Taking up food photography has got me thinking about how much food waste is generated from this field. I’m not just talking about commercial food shoots, but down to the shoots by hobbyists like myself or even the Instagram food influencers who review and photograph more meals than they can reasonably consume.
I don’t need to preach about how we need to nurture and protect our environment, but I believe that it is our responsibility to do so. Apart from my lack of confidence in styling food, I also hesitate to mess up a dish that potentially may end up being inedible or wasted because we can’t finish it all before it goes off (especially when making extras as a backup). In struggling to find much information about the topic, I thought I’d share my thoughts on how to reduce food waste when shooting or styling food.
5 tips to reduce food waste when shooting food:
Tip 1: Plan meals around shoots
Batch cooking is something that happens in my house every Sunday. It is an extra effort to plan and prepare, but when it comes to weekdays I really appreciate being able to just grab something filling and nutritious during my lunch break.
That in mind, it helps to plan shoots around what I’m cooking that week. This week it’s leftover pasta that’s going into lunches because of a shoot I needed to do this weekend.
Mini tip: Because I separated all the different elements for the shoot, it means I can make any pasta sauce to go with the pasta throughout the week. I am not stuck with eating the same sauce for days on end and it keeps longer when not mixed with sauce.
Tip 2: Share with friends (when possible)
For sweets and desserts, I share them with friends who have bigger households or kids (in addition to sharing with my belly!) Especially as kids are starting to go back to school, cut up pieces of traybakes or biscuits make lovely snacks or treats.
Tip 3: Freeze ’em!
Many dishes / ingredients can be frozen – e.g. grate ginger, chopped herbs, cakes (both iced and uniced, see mini tip below), stews, cooked beans etc. Remember to date when they were frozen to help keep track of when they’re good til. A quick google will advise you on how long you can keep specific items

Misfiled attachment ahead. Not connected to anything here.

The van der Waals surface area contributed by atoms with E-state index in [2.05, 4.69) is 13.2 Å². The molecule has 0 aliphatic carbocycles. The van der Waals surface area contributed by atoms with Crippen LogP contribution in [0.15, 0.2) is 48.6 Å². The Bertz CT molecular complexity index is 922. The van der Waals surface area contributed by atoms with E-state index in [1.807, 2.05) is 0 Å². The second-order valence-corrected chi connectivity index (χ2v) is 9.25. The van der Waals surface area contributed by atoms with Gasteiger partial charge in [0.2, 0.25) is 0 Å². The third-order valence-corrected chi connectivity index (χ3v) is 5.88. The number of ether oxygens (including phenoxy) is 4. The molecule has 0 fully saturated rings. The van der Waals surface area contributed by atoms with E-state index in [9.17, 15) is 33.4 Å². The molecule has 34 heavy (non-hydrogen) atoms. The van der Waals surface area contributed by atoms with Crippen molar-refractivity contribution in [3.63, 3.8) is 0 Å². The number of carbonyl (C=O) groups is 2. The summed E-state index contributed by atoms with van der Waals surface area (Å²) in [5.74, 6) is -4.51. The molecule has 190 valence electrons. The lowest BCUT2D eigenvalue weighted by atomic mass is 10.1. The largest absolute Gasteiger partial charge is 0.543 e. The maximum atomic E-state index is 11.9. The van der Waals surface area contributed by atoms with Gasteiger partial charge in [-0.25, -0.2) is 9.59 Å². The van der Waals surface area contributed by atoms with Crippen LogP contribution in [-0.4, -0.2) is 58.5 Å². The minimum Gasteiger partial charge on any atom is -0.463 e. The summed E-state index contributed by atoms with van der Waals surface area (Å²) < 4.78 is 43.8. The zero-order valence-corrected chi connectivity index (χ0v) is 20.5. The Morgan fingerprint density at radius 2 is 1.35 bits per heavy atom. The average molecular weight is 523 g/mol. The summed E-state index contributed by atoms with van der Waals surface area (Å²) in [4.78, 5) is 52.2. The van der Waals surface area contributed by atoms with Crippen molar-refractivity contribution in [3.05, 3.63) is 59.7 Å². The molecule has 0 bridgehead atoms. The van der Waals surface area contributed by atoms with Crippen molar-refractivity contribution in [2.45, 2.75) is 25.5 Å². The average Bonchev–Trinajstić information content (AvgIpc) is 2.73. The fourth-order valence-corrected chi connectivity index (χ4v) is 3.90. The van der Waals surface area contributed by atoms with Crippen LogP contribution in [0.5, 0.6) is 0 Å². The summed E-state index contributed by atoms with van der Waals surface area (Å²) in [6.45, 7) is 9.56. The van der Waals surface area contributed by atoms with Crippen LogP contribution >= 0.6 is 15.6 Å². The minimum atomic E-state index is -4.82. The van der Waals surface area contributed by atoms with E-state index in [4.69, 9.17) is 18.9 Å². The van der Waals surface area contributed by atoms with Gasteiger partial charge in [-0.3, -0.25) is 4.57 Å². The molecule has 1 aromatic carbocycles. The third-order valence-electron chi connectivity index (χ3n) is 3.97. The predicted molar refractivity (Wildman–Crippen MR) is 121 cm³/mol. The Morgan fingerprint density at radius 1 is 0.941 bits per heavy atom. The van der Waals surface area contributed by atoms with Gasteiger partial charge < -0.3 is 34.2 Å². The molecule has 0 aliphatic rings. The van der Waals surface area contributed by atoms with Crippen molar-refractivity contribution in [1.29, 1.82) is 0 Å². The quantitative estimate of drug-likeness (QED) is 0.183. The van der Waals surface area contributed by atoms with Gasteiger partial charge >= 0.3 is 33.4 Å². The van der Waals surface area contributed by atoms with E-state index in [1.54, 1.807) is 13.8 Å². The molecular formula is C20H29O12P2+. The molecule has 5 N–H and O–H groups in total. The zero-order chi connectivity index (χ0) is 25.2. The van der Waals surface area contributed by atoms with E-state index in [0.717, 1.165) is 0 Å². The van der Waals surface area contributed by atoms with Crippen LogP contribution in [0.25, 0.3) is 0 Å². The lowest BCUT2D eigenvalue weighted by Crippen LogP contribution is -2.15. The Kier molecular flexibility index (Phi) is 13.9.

Mini tip: Cakes iced with buttercream or ganache freeze really well for up to 3 months. Portion it up and make sure it’s wrapped well to prevent as much moisture as possible from collecting inside.
Tip 4: The reduced section
Often supermarkets will have the reduced produce section, where you can find perfectly good produce that would otherwise be thrown away. It’s also a great creative exercise trying to come up with interesting combinations for dishes you would have never thought of!
Tip 5: Make friends with local businesses
There is a local bakery near where I live that I wanted to try. Little did I know, that this bakery is a wholesale bakery – embarrassing! It was a pleasant surprise when they offered me some bread they had leftover at the end of the day. Bread that were either experiments or extras from that day of baking. Who can say no to that!?
Making friends with local food businesses is a great way to support the community and maybe even get some lovely food to shoot and eat!
I hope these tips have provided you with a starting point in thinking about food waste when you embark on your next shoot, styling session or food trip.
- The Guardian’s Waste Not column
Loads of creative ideas on how to use up leftovers from chard stalks to pickle juice.
- Instagram is fuelling food waste
Article on the foodie influencer sphere and food waste